As always, it's a perilous journey to the surface of Mars.
The surface platform must shed its protective shell after the fiery phase of the entry
An entry capsule with the surface lander inside will be spun off the orbiter a few days before arrival at the Red Planet.
The 2.4m-wide, conical, protective shell will hit the top of the Martian atmosphere at about 5.7km/s (13,000mph).
Pushing hard against the Martian air, its descent will begin to slow. The module's front shield will also get very hot.
A parachute will then be deployed to reduce the rate of fall still further. Finally, the surface platform will detach from the chute and pulse its thrusters.
With speed and distance information coming from a doppler radar, the platform should bring its velocity down to zero about a metre above the ground.
The lander has no legs, so it simply dumps down. A crushable material on the underside of the platform should prevent any damage from rocks that might be lying right on the point of contact.
The entire landed mass should be about 300kg.
One of the great unknowns in all this will be the Martian weather, and engineers are preparing for very unfavourable conditions. Vincenzo Giorgio is leading the industrial side of the ExoMars project at prime contractor Thales Alenia Space (Italy). He told me:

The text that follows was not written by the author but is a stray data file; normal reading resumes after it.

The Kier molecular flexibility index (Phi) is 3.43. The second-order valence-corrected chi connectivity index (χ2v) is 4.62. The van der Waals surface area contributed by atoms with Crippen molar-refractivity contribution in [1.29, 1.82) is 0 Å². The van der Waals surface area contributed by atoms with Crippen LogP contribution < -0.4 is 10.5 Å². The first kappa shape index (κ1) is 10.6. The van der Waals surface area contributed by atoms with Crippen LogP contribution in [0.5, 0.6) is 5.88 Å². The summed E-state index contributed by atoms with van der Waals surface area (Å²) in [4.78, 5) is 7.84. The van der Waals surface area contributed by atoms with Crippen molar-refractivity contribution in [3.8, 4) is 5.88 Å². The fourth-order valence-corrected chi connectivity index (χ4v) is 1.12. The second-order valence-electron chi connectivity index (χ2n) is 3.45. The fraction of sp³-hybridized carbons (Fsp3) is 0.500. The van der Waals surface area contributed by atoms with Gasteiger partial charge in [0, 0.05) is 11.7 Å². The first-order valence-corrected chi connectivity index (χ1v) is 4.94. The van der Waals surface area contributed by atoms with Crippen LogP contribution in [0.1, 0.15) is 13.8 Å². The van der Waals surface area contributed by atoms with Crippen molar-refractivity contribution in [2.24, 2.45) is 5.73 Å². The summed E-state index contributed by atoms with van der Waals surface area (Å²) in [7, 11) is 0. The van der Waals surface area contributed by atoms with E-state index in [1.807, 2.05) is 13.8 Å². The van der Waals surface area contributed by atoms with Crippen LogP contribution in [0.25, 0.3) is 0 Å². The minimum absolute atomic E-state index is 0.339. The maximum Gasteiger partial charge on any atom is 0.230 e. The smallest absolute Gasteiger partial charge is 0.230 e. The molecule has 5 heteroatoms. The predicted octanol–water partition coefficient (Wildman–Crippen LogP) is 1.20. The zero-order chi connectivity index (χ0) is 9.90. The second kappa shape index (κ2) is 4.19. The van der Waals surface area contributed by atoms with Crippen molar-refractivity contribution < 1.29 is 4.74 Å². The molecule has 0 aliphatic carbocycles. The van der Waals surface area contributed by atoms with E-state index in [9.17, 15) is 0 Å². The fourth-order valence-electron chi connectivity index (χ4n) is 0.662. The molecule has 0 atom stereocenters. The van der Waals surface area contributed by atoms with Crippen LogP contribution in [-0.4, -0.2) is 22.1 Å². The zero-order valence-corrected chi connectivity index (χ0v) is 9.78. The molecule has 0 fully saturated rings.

"Because of the hyperbolic insertion we cannot control when we are going to land on Mars, and unfortunately we will be in the middle of the dust storm season. That's the worst scenario in which to try to land on the planet. Therefore we have to design for very strong horizontal winds."
The surface platform will not carry solar panels or a radioisotope power source. It will have a battery and that's it. This will give the science sensors built into the platform at least four days, perhaps eight, to gather their data before dying.
The orbiter should pass overhead a couple of times while the battery is still alive, allowing the data to be up-linked and relayed back to Earth. But what sort of data?
The mass available on the platform for science instrumentation will be just three kilograms. This instrumentation will comprise environmental sensors. They'll be gathering information about pressure, the amount of dust in the atmosphere, perhaps ultraviolet conditions, and the like. It's all to be decided. That's the point of an AO. Scientists bid for what they'd like to do.